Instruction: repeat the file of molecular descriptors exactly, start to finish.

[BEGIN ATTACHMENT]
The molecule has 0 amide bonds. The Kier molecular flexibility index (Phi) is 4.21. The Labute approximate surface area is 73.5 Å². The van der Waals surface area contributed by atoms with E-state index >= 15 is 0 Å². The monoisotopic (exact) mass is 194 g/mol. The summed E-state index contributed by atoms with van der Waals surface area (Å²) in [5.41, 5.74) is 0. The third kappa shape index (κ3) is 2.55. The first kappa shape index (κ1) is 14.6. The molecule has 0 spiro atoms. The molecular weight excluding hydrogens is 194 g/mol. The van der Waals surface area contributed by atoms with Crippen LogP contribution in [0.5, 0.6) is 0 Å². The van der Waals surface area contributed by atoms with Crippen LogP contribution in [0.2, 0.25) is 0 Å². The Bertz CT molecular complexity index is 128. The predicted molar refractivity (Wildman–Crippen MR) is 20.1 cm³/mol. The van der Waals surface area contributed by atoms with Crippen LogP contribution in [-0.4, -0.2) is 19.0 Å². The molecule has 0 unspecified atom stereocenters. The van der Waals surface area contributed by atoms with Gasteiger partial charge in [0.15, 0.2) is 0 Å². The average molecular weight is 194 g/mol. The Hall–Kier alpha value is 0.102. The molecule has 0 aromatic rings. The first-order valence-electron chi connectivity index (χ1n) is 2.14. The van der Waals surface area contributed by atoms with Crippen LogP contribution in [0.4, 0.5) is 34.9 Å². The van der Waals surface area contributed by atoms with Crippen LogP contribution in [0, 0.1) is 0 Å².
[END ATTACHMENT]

The molecule has 0 amide bonds. The Kier molecular flexibility index (Phi) is 4.21. The Labute approximate surface area is 73.5 Å². The van der Waals surface area contributed by atoms with E-state index >= 15 is 0 Å². The monoisotopic (exact) mass is 194 g/mol. The summed E-state index contributed by atoms with van der Waals surface area (Å²) in [5.41, 5.74) is 0. The third kappa shape index (κ3) is 2.55. The first kappa shape index (κ1) is 14.6. The molecule has 0 spiro atoms. The molecular weight excluding hydrogens is 194 g/mol. The van der Waals surface area contributed by atoms with Crippen LogP contribution in [0.5, 0.6) is 0 Å². The van der Waals surface area contributed by atoms with Crippen LogP contribution in [0.2, 0.25) is 0 Å². The Bertz CT molecular complexity index is 128. The predicted molar refractivity (Wildman–Crippen MR) is 20.1 cm³/mol. The van der Waals surface area contributed by atoms with Crippen LogP contribution in [-0.4, -0.2) is 19.0 Å². The molecule has 0 unspecified atom stereocenters. The van der Waals surface area contributed by atoms with Gasteiger partial charge in [0.15, 0.2) is 0 Å². The average molecular weight is 194 g/mol. The Hall–Kier alpha value is 0.102. The molecule has 0 aromatic rings. The first-order valence-electron chi connectivity index (χ1n) is 2.14. The van der Waals surface area contributed by atoms with Crippen LogP contribution in [0.4, 0.5) is 34.9 Å². The van der Waals surface area contributed by atoms with Crippen LogP contribution in [0, 0.1) is 0 Å².